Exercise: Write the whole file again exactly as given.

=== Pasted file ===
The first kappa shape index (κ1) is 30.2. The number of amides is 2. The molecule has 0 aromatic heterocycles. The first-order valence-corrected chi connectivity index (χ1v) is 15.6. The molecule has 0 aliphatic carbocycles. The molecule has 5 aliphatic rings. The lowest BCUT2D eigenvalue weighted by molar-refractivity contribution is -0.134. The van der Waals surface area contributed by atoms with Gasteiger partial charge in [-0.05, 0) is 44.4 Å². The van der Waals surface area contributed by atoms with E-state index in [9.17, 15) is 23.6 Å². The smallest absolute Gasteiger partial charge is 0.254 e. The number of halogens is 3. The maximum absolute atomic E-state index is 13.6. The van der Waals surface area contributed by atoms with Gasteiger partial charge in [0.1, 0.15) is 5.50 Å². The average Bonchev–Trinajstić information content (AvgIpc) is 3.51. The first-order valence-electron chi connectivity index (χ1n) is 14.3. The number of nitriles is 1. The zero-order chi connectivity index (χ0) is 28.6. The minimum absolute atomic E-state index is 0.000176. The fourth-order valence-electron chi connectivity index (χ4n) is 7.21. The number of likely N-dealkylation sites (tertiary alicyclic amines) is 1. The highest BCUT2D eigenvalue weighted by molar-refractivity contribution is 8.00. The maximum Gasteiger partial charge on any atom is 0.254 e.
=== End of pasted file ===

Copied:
The first kappa shape index (κ1) is 30.2. The number of amides is 2. The molecule has 0 aromatic heterocycles. The first-order valence-corrected chi connectivity index (χ1v) is 15.6. The molecule has 0 aliphatic carbocycles. The molecule has 5 aliphatic rings. The lowest BCUT2D eigenvalue weighted by molar-refractivity contribution is -0.134. The van der Waals surface area contributed by atoms with Gasteiger partial charge in [-0.05, 0) is 44.4 Å². The van der Waals surface area contributed by atoms with E-state index in [9.17, 15) is 23.6 Å². The smallest absolute Gasteiger partial charge is 0.254 e. The number of halogens is 3. The maximum absolute atomic E-state index is 13.6. The van der Waals surface area contributed by atoms with Gasteiger partial charge in [0.1, 0.15) is 5.50 Å². The average Bonchev–Trinajstić information content (AvgIpc) is 3.51. The first-order valence-electron chi connectivity index (χ1n) is 14.3. The number of nitriles is 1. The zero-order chi connectivity index (χ0) is 28.6. The minimum absolute atomic E-state index is 0.000176. The fourth-order valence-electron chi connectivity index (χ4n) is 7.21. The number of likely N-dealkylation sites (tertiary alicyclic amines) is 1. The highest BCUT2D eigenvalue weighted by molar-refractivity contribution is 8.00. The maximum Gasteiger partial charge on any atom is 0.254 e.